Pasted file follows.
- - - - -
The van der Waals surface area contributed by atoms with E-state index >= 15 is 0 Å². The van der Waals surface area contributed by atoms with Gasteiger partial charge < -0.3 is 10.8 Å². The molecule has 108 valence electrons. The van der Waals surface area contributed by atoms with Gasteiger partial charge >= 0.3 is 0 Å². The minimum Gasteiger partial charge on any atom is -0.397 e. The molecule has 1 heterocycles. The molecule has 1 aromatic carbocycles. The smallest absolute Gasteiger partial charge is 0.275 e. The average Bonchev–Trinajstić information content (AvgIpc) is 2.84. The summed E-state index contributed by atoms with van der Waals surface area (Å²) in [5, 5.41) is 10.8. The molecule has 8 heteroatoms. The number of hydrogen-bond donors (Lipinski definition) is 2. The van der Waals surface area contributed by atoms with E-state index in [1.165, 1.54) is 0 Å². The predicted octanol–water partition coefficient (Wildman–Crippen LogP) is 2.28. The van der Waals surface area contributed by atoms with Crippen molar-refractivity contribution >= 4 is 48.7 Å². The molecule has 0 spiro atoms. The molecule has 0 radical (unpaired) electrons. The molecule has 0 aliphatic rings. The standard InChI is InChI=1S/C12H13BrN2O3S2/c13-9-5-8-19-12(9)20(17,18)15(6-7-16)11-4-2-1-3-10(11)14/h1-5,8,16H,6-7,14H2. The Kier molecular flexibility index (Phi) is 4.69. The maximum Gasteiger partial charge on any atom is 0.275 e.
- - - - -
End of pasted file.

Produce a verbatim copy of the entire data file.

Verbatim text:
The van der Waals surface area contributed by atoms with E-state index >= 15 is 0 Å². The van der Waals surface area contributed by atoms with Gasteiger partial charge < -0.3 is 10.8 Å². The molecule has 108 valence electrons. The van der Waals surface area contributed by atoms with Gasteiger partial charge >= 0.3 is 0 Å². The minimum Gasteiger partial charge on any atom is -0.397 e. The molecule has 1 heterocycles. The molecule has 1 aromatic carbocycles. The smallest absolute Gasteiger partial charge is 0.275 e. The average Bonchev–Trinajstić information content (AvgIpc) is 2.84. The summed E-state index contributed by atoms with van der Waals surface area (Å²) in [5, 5.41) is 10.8. The molecule has 8 heteroatoms. The number of hydrogen-bond donors (Lipinski definition) is 2. The van der Waals surface area contributed by atoms with E-state index in [1.165, 1.54) is 0 Å². The predicted octanol–water partition coefficient (Wildman–Crippen LogP) is 2.28. The van der Waals surface area contributed by atoms with Crippen molar-refractivity contribution >= 4 is 48.7 Å². The molecule has 0 spiro atoms. The molecule has 0 radical (unpaired) electrons. The molecule has 0 aliphatic rings. The standard InChI is InChI=1S/C12H13BrN2O3S2/c13-9-5-8-19-12(9)20(17,18)15(6-7-16)11-4-2-1-3-10(11)14/h1-5,8,16H,6-7,14H2. The Kier molecular flexibility index (Phi) is 4.69. The maximum Gasteiger partial charge on any atom is 0.275 e.